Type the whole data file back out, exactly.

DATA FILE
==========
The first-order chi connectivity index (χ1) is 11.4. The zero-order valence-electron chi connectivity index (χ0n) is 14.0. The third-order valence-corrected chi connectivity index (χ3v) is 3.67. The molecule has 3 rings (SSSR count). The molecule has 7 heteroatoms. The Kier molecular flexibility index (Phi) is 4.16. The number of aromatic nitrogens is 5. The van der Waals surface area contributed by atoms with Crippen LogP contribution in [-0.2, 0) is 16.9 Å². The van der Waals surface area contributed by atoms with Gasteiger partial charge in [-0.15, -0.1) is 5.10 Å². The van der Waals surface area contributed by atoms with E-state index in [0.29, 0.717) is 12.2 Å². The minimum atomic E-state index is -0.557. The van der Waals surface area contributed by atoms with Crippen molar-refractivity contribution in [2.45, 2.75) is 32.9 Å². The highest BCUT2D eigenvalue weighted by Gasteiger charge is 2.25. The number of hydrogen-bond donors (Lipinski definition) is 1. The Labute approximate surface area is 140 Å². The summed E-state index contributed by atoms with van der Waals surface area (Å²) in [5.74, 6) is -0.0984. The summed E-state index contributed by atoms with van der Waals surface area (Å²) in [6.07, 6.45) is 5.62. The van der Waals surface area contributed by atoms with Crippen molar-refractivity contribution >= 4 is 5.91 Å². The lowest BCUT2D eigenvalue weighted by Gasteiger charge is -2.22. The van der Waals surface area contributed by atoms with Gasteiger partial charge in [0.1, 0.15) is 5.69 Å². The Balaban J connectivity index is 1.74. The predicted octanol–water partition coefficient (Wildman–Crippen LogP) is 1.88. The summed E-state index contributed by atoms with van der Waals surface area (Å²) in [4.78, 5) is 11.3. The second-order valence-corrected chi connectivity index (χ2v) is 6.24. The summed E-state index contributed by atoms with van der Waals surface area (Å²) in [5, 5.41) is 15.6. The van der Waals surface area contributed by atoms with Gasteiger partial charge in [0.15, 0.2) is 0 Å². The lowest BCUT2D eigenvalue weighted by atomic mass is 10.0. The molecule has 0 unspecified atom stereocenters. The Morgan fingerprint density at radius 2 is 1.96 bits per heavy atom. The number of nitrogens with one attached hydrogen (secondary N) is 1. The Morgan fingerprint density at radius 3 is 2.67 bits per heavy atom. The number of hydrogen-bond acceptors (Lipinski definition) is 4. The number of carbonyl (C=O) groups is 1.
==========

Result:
The first-order chi connectivity index (χ1) is 11.4. The zero-order valence-electron chi connectivity index (χ0n) is 14.0. The third-order valence-corrected chi connectivity index (χ3v) is 3.67. The molecule has 3 rings (SSSR count). The molecule has 7 heteroatoms. The Kier molecular flexibility index (Phi) is 4.16. The number of aromatic nitrogens is 5. The van der Waals surface area contributed by atoms with Crippen LogP contribution in [-0.2, 0) is 16.9 Å². The van der Waals surface area contributed by atoms with Gasteiger partial charge in [-0.15, -0.1) is 5.10 Å². The van der Waals surface area contributed by atoms with E-state index in [0.29, 0.717) is 12.2 Å². The minimum atomic E-state index is -0.557. The van der Waals surface area contributed by atoms with Crippen molar-refractivity contribution in [2.45, 2.75) is 32.9 Å². The highest BCUT2D eigenvalue weighted by Gasteiger charge is 2.25. The number of hydrogen-bond donors (Lipinski definition) is 1. The Labute approximate surface area is 140 Å². The summed E-state index contributed by atoms with van der Waals surface area (Å²) in [5.74, 6) is -0.0984. The summed E-state index contributed by atoms with van der Waals surface area (Å²) in [6.07, 6.45) is 5.62. The van der Waals surface area contributed by atoms with Crippen molar-refractivity contribution >= 4 is 5.91 Å². The lowest BCUT2D eigenvalue weighted by Gasteiger charge is -2.22. The van der Waals surface area contributed by atoms with Gasteiger partial charge in [0.1, 0.15) is 5.69 Å². The Balaban J connectivity index is 1.74. The predicted octanol–water partition coefficient (Wildman–Crippen LogP) is 1.88. The summed E-state index contributed by atoms with van der Waals surface area (Å²) in [4.78, 5) is 11.3. The second-order valence-corrected chi connectivity index (χ2v) is 6.24. The summed E-state index contributed by atoms with van der Waals surface area (Å²) in [5, 5.41) is 15.6. The van der Waals surface area contributed by atoms with Gasteiger partial charge in [0.15, 0.2) is 0 Å². The lowest BCUT2D eigenvalue weighted by atomic mass is 10.0. The molecule has 0 unspecified atom stereocenters. The Morgan fingerprint density at radius 2 is 1.96 bits per heavy atom. The number of nitrogens with one attached hydrogen (secondary N) is 1. The Morgan fingerprint density at radius 3 is 2.67 bits per heavy atom. The number of hydrogen-bond acceptors (Lipinski definition) is 4. The number of carbonyl (C=O) groups is 1.